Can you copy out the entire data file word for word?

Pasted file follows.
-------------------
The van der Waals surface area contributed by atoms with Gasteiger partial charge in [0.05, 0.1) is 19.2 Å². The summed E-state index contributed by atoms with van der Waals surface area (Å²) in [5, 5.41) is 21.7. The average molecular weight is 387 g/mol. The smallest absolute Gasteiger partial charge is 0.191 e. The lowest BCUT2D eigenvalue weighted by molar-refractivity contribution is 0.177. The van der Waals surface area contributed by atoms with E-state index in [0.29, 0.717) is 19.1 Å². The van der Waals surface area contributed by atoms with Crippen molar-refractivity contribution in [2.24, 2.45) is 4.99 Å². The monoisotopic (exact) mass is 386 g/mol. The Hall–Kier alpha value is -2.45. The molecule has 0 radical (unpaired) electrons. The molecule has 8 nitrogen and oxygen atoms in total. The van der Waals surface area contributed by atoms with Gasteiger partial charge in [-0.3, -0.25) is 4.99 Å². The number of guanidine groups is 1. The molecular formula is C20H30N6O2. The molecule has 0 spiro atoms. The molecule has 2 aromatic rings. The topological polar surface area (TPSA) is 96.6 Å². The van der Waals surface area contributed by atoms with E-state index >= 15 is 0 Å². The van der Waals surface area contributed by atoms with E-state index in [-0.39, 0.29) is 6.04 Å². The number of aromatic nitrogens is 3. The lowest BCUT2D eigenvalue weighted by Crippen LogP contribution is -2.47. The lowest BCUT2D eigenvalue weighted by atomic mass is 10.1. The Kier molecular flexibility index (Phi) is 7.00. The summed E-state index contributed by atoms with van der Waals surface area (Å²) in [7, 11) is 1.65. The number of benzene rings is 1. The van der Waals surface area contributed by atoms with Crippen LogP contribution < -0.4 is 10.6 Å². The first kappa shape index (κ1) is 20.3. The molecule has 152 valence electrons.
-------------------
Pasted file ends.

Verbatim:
The van der Waals surface area contributed by atoms with Gasteiger partial charge in [0.05, 0.1) is 19.2 Å². The summed E-state index contributed by atoms with van der Waals surface area (Å²) in [5, 5.41) is 21.7. The average molecular weight is 387 g/mol. The smallest absolute Gasteiger partial charge is 0.191 e. The lowest BCUT2D eigenvalue weighted by molar-refractivity contribution is 0.177. The van der Waals surface area contributed by atoms with E-state index in [0.29, 0.717) is 19.1 Å². The van der Waals surface area contributed by atoms with Crippen molar-refractivity contribution in [2.24, 2.45) is 4.99 Å². The monoisotopic (exact) mass is 386 g/mol. The Hall–Kier alpha value is -2.45. The molecule has 0 radical (unpaired) electrons. The molecule has 8 nitrogen and oxygen atoms in total. The van der Waals surface area contributed by atoms with Gasteiger partial charge in [-0.3, -0.25) is 4.99 Å². The number of guanidine groups is 1. The molecular formula is C20H30N6O2. The molecule has 0 spiro atoms. The molecule has 2 aromatic rings. The topological polar surface area (TPSA) is 96.6 Å². The van der Waals surface area contributed by atoms with E-state index >= 15 is 0 Å². The van der Waals surface area contributed by atoms with E-state index in [-0.39, 0.29) is 6.04 Å². The number of aromatic nitrogens is 3. The lowest BCUT2D eigenvalue weighted by Crippen LogP contribution is -2.47. The lowest BCUT2D eigenvalue weighted by atomic mass is 10.1. The Kier molecular flexibility index (Phi) is 7.00. The summed E-state index contributed by atoms with van der Waals surface area (Å²) in [7, 11) is 1.65. The number of benzene rings is 1. The van der Waals surface area contributed by atoms with Crippen LogP contribution < -0.4 is 10.6 Å². The first kappa shape index (κ1) is 20.3. The molecule has 152 valence electrons.